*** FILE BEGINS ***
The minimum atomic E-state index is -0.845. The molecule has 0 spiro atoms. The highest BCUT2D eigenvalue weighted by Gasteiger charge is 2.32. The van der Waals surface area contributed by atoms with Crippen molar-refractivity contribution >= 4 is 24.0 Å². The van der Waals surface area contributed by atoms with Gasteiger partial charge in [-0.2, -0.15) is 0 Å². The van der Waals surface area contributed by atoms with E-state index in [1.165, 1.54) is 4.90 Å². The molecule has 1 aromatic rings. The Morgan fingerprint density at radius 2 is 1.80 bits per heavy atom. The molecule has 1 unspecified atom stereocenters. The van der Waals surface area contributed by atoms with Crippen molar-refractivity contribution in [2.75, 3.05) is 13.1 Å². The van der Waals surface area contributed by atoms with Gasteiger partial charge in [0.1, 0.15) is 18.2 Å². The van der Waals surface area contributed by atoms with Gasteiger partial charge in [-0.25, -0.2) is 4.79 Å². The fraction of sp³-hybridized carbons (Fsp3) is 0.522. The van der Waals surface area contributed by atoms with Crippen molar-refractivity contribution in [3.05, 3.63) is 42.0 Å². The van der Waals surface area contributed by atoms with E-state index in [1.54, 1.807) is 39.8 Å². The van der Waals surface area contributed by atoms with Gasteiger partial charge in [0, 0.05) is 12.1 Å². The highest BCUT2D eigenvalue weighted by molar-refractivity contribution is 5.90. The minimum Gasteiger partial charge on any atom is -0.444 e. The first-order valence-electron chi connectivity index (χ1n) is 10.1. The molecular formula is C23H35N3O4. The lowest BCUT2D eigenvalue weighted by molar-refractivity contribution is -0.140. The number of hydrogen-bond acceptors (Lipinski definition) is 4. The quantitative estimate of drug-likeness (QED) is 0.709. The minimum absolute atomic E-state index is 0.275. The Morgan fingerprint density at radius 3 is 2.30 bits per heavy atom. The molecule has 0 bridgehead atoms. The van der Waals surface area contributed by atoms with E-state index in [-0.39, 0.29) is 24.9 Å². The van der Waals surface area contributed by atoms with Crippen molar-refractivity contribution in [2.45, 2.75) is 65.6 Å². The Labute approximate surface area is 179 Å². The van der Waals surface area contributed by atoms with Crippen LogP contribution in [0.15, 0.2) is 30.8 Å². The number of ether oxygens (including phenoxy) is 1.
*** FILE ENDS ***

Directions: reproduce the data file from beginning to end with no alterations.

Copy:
The minimum atomic E-state index is -0.845. The molecule has 0 spiro atoms. The highest BCUT2D eigenvalue weighted by Gasteiger charge is 2.32. The van der Waals surface area contributed by atoms with Crippen molar-refractivity contribution >= 4 is 24.0 Å². The van der Waals surface area contributed by atoms with Gasteiger partial charge in [-0.2, -0.15) is 0 Å². The van der Waals surface area contributed by atoms with E-state index in [1.165, 1.54) is 4.90 Å². The molecule has 1 aromatic rings. The Morgan fingerprint density at radius 2 is 1.80 bits per heavy atom. The molecule has 1 unspecified atom stereocenters. The van der Waals surface area contributed by atoms with Crippen molar-refractivity contribution in [2.75, 3.05) is 13.1 Å². The van der Waals surface area contributed by atoms with Gasteiger partial charge in [0.1, 0.15) is 18.2 Å². The van der Waals surface area contributed by atoms with Gasteiger partial charge in [-0.25, -0.2) is 4.79 Å². The fraction of sp³-hybridized carbons (Fsp3) is 0.522. The van der Waals surface area contributed by atoms with Crippen molar-refractivity contribution in [3.05, 3.63) is 42.0 Å². The van der Waals surface area contributed by atoms with E-state index in [1.54, 1.807) is 39.8 Å². The van der Waals surface area contributed by atoms with Gasteiger partial charge in [0, 0.05) is 12.1 Å². The highest BCUT2D eigenvalue weighted by molar-refractivity contribution is 5.90. The minimum Gasteiger partial charge on any atom is -0.444 e. The first-order valence-electron chi connectivity index (χ1n) is 10.1. The molecular formula is C23H35N3O4. The lowest BCUT2D eigenvalue weighted by molar-refractivity contribution is -0.140. The number of hydrogen-bond acceptors (Lipinski definition) is 4. The quantitative estimate of drug-likeness (QED) is 0.709. The minimum absolute atomic E-state index is 0.275. The Morgan fingerprint density at radius 3 is 2.30 bits per heavy atom. The molecule has 0 bridgehead atoms. The van der Waals surface area contributed by atoms with E-state index in [-0.39, 0.29) is 24.9 Å². The van der Waals surface area contributed by atoms with Crippen molar-refractivity contribution in [2.45, 2.75) is 65.6 Å². The Labute approximate surface area is 179 Å². The van der Waals surface area contributed by atoms with Crippen LogP contribution in [0.15, 0.2) is 30.8 Å². The number of ether oxygens (including phenoxy) is 1.